Another mechanism that also reduces rating deflation, are rating resets triggered by double promotions (but policies for that aren’t really consistent across different EGF member countries).

Without such mechanisms, improving players would gradually deflate EGF ratings.


Would loosely tethering the algorithm to very good and very bad bots make any sense? Of course some people would have to play them.

Or what about establishing a provisional rank by playing a few bot games, maybe 9x9 games? First play a 12 kyu bot, and then the system gives you stronger or weaker bots as it deems appropriate. could be optional: if you don’t want a beginner rank, establish your rank with a few quick bot games.

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To have to play a bot makes it even worse to me.

Till now, the three entrance points seem to be an interesting evolution to avoid too large distortion. (According to this thread:)

Players will always be able to calibrate their rank then with bots (instead of humans) if they want to, and it’s not necessary to say “they have to”. I’m fine with top level bots but not with low level ones which play a uninspired and tasteless go.


My guess is that it makes more sense to have the tether in the DDK-SDK range, so we could gather good statistics from a lot of balanced matches. And a difficulty with the very good bots might be agreeing on a software version that we would be able to maintain at a constant level of performance for many years despite hardware updates.

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The truth should be in between those two opposite opinion and the answer can be infered from past debates in older threads.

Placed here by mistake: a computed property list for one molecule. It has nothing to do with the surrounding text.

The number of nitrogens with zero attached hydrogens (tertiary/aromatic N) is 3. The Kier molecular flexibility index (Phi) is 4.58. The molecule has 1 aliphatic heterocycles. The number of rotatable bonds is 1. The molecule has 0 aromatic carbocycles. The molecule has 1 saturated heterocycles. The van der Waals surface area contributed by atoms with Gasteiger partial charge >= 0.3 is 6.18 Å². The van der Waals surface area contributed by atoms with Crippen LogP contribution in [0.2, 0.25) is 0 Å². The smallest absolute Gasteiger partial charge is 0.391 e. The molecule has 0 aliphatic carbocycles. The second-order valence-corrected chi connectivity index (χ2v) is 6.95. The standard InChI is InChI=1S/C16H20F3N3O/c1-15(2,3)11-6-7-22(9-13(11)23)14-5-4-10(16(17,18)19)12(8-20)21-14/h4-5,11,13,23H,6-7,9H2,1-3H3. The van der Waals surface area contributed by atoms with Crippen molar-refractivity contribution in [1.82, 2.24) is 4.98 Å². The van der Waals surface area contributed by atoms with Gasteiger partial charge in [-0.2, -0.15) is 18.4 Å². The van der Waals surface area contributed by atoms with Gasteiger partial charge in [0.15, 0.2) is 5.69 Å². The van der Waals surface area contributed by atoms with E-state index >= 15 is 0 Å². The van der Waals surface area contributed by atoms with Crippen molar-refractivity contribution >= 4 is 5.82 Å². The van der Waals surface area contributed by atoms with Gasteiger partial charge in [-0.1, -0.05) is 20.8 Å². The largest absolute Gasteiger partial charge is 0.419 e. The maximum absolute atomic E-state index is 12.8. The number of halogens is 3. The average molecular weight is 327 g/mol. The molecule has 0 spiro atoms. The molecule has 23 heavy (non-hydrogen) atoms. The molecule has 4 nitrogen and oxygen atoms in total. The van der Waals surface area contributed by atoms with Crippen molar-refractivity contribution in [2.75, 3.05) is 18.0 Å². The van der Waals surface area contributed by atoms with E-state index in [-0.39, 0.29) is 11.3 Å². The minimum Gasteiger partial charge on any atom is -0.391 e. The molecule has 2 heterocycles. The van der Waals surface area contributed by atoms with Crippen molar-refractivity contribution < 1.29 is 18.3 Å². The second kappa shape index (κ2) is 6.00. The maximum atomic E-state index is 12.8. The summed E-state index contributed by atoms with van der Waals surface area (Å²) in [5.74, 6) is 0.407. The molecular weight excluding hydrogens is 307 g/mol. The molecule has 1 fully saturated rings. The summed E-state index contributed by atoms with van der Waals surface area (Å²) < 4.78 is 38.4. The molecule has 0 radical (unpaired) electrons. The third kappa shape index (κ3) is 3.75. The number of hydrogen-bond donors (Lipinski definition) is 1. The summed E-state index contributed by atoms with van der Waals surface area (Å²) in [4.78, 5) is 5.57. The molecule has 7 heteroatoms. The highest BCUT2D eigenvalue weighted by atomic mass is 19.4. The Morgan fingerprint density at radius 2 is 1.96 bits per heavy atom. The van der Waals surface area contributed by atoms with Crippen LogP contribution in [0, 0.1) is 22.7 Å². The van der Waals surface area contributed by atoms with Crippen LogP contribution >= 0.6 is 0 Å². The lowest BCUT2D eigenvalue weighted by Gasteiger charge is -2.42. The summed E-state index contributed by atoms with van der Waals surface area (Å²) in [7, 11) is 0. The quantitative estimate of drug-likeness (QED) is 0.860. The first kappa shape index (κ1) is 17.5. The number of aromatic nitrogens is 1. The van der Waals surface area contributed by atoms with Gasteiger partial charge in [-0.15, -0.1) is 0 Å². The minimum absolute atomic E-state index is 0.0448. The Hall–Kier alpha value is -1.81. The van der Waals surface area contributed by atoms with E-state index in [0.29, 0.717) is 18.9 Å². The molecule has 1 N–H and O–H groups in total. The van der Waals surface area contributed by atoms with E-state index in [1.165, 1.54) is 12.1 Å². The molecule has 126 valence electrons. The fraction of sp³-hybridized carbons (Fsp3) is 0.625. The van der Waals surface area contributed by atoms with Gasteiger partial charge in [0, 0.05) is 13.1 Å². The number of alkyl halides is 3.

One opinion (for example) was that it was a neglectible matter to offer fairness from the start because well if you can’t stand suffering you are not made to be a go player. Not my words, but well, can’t say that all the community shared the same opinion.
Edit: spent some time to find some hectic debates in the past, i didn’t and leave it as a memory. Instead I found a lot of interest to find ways to improve and aknowledgement that the system must change. So I won’t go deeper, just appreciating the changes emerging now (hopefully)

but this: “if you don’t want a beginner rank, establish your rank with a few quick bot games”

That will be possible in the proposal (see the other thread)

Yeah, theres been quite many suggestions on making the newly registered users to play some 9x9 game with a bot or solve some tsumegos when they register, but stuff like that will make ogs, and go in general, less accesible…

Prolly worth mentioning, since ogs is currently one of the main online platforms for go (outside CJK), we have hundreds of brand new beginners registering on daily basis. Many of them actually want to start by playing with the weakest bots, which isnt currently possible for ranked games.